In addition, the situation of numerous as yet unexamined Rembrandt impressions in smaller museums, many of which do not own radiographic equipment or employ technical staff, has encouraged investigations by a related American consortium of conservators, conservation scientists, and engineers into safe and inexpensive imaging tools that could be shipped to these institutions along with instructions for the systematic capture of new paper data. Furthermore, initial evidence of potential matches between papers used for Rembrandt prints and those on which prints and drawings by Rembrandt pupils appear is opening avenues for new research on work from related contemporary artists, such as Ferdinand Bol, a successful Rembrandt student who was also an accomplished etcher. These developments presage further insights into the workshop practices of Rembrandt the teacher.
The WIRE project is supported by a generous grant from the National Endowment for the Humanities (NEH); with this assistance, the resulting online watermark interface will be made freely available once fully tested, and the code for the website will remain open source for adaptation by related applications requiring consistent visual differentiation of medium size datasets. In June 2018, with NEH support, Weislogel, Johnson, and Brittany R.R. Rubin, print room curatorial assistant at the Johnson Museum, along with guest presenters Stephanie Dickey, Bader Chair of Northern Baroque Art at Queen’s University, and Michele Hamill, paper and photograph conservator, Cornell University Library, hosted a week-long workshop on the WIRE project (fig. 6). The participants, ranging from undergraduate and graduate students to early-career prints and drawings curatorial staff and experienced paper conservators, studied historic papers, and learned the fine points of identifying watermarks and cataloguing prints according to the latest sources. Participants tested and refined existing WIRE decision tree branches for previously completed types by cataloguing a fresh group of beta radiographs from Rembrandt prints in the Cleveland Museum of Art. They also developed a decision tree branch for the large Arms of Amsterdam watermark, that occurs on Rembrandt’s prints of the mid-1650s and onward. For participants and organizers alike, among the key lessons of this workshop was the continued importance of dialogue among curators, academics, conservators, and technical staff to continually test the hypotheses underlying Rembrandt watermark study, crucially blending print connoisseurship, historical context, and paper knowledge. We hope that ongoing research will continue to enrich understanding of Rembrandt’s printing chronology and relationships with his contemporaries. Finally, we welcome inquiries from CODART members interested in learning more about the project, or wishing to pose watermark questions on which we may be of assistance.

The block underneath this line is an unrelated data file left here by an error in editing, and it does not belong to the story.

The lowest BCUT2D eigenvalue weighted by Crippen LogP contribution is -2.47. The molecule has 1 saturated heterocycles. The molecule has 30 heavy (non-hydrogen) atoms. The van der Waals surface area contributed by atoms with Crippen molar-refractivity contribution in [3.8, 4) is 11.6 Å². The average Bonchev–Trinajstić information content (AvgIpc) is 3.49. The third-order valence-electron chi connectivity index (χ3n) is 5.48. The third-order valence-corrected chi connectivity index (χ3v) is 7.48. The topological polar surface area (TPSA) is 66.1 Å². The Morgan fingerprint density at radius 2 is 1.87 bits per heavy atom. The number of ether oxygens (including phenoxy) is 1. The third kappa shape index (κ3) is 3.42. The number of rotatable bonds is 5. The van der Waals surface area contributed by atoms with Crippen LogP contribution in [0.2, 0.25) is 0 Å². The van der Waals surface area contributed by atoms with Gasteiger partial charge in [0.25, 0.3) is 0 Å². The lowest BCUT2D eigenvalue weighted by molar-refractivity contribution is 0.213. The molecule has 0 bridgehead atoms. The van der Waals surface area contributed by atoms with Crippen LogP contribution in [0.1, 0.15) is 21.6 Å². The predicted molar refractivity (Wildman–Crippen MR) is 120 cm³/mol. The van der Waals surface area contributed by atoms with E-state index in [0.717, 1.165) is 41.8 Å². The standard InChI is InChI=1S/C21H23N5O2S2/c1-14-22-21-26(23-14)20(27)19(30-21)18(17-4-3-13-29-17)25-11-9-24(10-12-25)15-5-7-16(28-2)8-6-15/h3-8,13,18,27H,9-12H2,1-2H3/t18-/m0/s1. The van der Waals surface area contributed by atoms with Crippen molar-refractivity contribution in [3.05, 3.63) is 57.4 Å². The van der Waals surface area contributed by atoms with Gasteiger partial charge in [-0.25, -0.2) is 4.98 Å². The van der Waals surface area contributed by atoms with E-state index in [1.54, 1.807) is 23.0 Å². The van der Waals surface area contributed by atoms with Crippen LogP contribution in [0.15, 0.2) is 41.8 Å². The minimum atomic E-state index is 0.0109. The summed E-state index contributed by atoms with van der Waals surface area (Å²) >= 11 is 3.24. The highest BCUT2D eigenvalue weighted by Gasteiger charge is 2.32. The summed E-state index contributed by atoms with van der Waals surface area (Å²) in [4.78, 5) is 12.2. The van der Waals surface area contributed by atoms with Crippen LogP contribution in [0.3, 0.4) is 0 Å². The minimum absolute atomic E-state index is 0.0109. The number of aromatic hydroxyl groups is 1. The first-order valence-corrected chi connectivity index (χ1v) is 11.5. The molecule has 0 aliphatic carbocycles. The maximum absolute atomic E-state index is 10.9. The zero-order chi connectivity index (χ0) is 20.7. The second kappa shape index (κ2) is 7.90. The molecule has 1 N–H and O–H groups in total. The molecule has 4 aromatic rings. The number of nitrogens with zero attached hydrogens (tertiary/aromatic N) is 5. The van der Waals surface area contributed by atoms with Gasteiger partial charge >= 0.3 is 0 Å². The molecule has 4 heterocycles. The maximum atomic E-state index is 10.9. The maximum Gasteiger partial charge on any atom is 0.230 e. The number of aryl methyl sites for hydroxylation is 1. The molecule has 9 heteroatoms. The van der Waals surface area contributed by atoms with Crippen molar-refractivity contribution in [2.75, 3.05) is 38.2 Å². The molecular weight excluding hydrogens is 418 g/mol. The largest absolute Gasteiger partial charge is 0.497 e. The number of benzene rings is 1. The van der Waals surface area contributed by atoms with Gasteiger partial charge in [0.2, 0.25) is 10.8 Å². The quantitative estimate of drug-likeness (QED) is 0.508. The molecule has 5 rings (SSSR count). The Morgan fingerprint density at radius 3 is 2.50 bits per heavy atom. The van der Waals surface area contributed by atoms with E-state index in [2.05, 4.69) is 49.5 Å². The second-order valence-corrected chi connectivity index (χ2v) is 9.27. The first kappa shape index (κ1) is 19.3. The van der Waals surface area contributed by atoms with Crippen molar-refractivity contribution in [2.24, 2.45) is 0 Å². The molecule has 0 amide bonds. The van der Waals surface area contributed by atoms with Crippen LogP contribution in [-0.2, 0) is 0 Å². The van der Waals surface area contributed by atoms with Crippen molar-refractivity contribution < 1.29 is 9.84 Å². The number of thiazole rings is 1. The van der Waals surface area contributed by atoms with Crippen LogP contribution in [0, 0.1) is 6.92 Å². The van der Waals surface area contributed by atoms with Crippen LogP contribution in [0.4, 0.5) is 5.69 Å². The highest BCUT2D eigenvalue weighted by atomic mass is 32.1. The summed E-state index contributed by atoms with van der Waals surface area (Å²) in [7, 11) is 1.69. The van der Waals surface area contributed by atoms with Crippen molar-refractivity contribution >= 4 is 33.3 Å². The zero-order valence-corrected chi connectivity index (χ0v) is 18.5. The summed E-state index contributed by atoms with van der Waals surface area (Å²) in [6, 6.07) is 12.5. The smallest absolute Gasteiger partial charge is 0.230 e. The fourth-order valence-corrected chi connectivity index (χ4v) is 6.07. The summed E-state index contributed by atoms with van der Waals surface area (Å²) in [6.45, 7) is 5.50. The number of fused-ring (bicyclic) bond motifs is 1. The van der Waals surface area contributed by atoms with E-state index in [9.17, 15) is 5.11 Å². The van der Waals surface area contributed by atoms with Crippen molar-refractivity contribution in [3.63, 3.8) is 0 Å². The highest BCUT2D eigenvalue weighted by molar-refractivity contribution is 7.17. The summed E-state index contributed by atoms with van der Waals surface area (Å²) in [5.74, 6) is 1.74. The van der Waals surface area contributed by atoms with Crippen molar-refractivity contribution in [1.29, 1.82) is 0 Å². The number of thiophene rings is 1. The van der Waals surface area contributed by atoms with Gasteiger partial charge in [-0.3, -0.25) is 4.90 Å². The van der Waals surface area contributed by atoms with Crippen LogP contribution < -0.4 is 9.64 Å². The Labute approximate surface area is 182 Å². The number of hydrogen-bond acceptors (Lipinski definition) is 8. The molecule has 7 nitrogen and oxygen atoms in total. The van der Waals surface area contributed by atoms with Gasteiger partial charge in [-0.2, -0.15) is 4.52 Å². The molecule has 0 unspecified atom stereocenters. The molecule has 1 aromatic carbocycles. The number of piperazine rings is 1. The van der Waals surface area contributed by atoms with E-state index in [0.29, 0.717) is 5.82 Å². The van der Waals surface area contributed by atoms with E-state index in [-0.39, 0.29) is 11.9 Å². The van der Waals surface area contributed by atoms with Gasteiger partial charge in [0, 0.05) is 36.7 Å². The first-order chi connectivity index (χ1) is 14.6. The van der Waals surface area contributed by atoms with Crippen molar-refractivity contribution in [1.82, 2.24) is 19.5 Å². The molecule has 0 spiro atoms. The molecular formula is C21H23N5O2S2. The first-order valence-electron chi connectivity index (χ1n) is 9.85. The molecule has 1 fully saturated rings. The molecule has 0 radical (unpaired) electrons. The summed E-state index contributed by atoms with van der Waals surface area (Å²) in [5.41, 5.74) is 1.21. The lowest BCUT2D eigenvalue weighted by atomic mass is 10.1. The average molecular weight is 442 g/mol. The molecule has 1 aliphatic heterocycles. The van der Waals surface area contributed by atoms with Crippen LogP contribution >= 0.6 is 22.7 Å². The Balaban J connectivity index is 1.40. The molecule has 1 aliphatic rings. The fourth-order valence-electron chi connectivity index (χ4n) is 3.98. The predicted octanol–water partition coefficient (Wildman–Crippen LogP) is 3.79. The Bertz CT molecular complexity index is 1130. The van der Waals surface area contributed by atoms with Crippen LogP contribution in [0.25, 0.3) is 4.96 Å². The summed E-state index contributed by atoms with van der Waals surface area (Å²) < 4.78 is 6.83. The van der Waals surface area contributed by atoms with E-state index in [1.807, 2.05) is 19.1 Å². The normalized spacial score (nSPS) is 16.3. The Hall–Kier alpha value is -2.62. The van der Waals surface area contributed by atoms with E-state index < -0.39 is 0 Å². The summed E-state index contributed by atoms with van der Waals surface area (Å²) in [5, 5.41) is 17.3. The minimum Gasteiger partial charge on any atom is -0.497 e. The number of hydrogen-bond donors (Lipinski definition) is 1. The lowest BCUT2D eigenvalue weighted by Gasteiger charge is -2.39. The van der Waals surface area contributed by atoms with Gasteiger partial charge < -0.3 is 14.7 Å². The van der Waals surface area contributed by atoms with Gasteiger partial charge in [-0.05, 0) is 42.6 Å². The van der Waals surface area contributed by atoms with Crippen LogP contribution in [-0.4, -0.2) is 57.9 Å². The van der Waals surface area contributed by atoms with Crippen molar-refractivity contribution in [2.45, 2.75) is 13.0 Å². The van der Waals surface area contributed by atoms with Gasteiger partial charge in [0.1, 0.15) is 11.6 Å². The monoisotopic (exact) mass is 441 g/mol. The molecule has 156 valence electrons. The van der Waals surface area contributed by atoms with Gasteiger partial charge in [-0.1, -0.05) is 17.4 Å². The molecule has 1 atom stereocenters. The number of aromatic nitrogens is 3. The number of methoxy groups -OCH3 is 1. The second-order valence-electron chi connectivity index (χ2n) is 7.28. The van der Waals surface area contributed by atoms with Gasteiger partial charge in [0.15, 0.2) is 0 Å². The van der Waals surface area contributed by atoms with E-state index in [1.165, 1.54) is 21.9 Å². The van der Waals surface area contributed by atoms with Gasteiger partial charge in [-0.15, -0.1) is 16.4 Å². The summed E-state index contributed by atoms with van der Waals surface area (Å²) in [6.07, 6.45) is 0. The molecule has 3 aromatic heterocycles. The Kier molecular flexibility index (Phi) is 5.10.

Andrew C. Weislogel is the Seymour R. Askin, Jr. ’47 Curator of Earlier European and American Art at the Herbert F. Johnson Museum of Art, Cornell University. He has been a member of CODART since 1999.
The WIRE project is advised by:
- Erik Hinterding, Curator of Prints at the Rijksmuseum, Margaret Holben Ellis, Eugene Thaw Professor of Paper Conservation and Chair of the Conservation Center at the Institute of Fine Arts, New York University. He has been a member of CODART since 2012.
- Nadine Orenstein, Drue Heinz Curator in Charge, Department of Drawings and Prints, Metropolitan Museum of Art. She has been a member of CODART since 1998.
Please see CODART’s Rembrandt Year 2019 page to see all special exhibitions and events that are organized to celebrate the life and works of this remarkable Golden Age painter and his contemporaries.